The Coffin Factory is a new thrice-yearly lit mag out of Park Slope, edited by Randy Rosenthal (a sometime contributor here) and Laura Isaacman, two self-described “people who love books [and] products of the MFA-Industrial complex.” The first issue, just out this month, features photography, interviews with Justin Taylor and the publishers of New Directions, as well as fiction and essays—in fact, fiction by Joyce Carol Oates and José Saramago, and essays by Milan Kundera, Roberto Bolaño and Rabindranath Tagore, among other authors who’re more local and in some cases more living. I emailed with Rosenthal and Isaacman recently.
Why “The Coffin Factory”? What does the name connote?
Though there is reasoning behind what Joyce Carol Oates calls “the most incongruous title,” we think it’s far more interesting to hear what other people think, as everyone has different associations. Pablo Medina thought there was an unusual karmic connection between himself and the magazine because he lives in a converted carriage factory where hearses were once made. Edith Grossman asked us if The Coffin Factory is where The Exquisite Corpse now rests. One professor thought the title came from a line in a Dickens story, where a boy sleeps in a coffin factory. People have suggested literary allusions to Gogol, Faulkner, or Poe, none of whom we were thinking about when we came up with the name, but connections we appreciate. What do you think The Coffin Factory means?
You’ve assembled some impressive names for this first issue, including a couple of dead Nobel laureates. How’d you swing that?
Well, Houghton Mifflin Harcourt sent us José Saramago’s Cain, and as soon as we read the first chapter of his last novel, we knew it was important to have this be the first piece in the first issue, as it is a rewriting of Genesis—one of the first stories in Western Civilization. Similarly, it was also crucial to feature an essay about the significance of literature, and it was fortuitous that Harvard Press sent us an authoritative and moving essay on the subject by Rabindranath Tagore. In other words, we had a specific vision, which included very significant pieces, and if we couldn’t make the magazine in this way, then we weren’t going to do it all.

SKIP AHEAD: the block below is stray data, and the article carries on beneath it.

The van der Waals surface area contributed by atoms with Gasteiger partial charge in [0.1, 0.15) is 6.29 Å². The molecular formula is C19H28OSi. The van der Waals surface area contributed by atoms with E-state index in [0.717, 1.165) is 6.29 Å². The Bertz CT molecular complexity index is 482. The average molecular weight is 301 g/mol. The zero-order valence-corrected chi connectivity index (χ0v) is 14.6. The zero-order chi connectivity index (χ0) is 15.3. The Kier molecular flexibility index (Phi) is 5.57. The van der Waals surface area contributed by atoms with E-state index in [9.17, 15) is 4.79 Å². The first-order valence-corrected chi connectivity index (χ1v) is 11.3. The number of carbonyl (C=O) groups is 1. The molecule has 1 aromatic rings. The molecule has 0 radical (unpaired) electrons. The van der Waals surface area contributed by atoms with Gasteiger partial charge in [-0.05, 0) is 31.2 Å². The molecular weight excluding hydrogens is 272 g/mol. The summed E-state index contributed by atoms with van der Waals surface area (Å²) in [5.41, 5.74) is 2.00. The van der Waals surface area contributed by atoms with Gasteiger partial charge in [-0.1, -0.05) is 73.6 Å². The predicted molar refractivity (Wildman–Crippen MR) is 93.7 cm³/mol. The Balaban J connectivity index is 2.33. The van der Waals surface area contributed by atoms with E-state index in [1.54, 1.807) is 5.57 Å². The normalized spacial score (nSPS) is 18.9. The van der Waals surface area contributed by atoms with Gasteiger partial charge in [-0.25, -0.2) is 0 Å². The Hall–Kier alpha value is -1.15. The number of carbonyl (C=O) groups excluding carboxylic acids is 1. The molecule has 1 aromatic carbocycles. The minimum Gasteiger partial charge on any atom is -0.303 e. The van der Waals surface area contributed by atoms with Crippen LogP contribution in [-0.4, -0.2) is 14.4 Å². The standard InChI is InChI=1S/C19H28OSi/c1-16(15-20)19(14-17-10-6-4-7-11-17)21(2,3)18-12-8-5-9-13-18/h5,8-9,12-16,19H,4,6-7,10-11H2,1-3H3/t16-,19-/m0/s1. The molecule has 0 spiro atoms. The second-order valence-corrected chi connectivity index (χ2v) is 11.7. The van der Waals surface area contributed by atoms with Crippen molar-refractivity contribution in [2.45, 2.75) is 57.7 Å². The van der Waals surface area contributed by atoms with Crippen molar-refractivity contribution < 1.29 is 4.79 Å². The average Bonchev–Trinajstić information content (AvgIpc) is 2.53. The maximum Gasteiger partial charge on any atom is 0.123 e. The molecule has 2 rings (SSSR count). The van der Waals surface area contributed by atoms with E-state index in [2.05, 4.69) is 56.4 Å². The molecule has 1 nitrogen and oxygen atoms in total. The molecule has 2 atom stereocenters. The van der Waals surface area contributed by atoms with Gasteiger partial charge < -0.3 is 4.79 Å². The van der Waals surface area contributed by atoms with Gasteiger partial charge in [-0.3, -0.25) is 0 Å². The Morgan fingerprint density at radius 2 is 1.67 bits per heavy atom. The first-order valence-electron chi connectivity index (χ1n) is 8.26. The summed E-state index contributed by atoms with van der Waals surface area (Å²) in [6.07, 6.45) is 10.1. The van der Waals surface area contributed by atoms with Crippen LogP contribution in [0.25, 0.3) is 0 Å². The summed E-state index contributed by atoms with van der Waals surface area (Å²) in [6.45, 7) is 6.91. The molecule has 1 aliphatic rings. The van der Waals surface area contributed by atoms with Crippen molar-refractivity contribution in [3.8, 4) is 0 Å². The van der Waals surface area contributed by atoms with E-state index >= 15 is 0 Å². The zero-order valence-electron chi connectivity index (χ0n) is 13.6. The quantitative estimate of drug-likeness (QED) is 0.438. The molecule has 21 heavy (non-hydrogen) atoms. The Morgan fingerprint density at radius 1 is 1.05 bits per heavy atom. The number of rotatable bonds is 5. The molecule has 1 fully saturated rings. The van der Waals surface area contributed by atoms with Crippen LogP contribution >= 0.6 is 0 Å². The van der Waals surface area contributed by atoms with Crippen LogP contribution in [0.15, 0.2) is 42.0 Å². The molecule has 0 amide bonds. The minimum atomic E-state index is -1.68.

What kind of balance do you see future issues striking between world literary culture and the writers emerging from our own fecund scene?
We’re big fans of literature in translation, but we also love many voices coming out of North America and aim to always keep this balance. We have one of the most, if not the most, diverse list of authors of any literary journal or magazine, as we feature writers and artists from about a dozen countries. There are marquee names, but also writers whose careers we’re watching grow in our backyard. There are young first time novelists like Bonnie Nadzam and Andrés Neuman, as well as already established young writers like Justin Taylor and Bernard Quiriny, who is blowing up in France. Then we have our Market Fresh Selection, spotlighting a writer who does not have an agent and has not been widely published but knows how to tell a damn good story. Same goes for our art; we have artists that paint for pleasure and we have artists whose pieces sell for upwards of fifty grand.
There is also the inclusion of the publishing industry, which is so crucial for the conversation between readers and writers. So far, one of the most talked-about features is our interview with New Directions. Issue two is already shaping up to have a similar balance.
What do you hope to do with subsequent issues that you haven’t done already?
Well, we plan to have a live HD TV interactive blog that pops up from the middle of the magazine, complete with 3-D glasses and a Tamagotchi.
Also, more white space.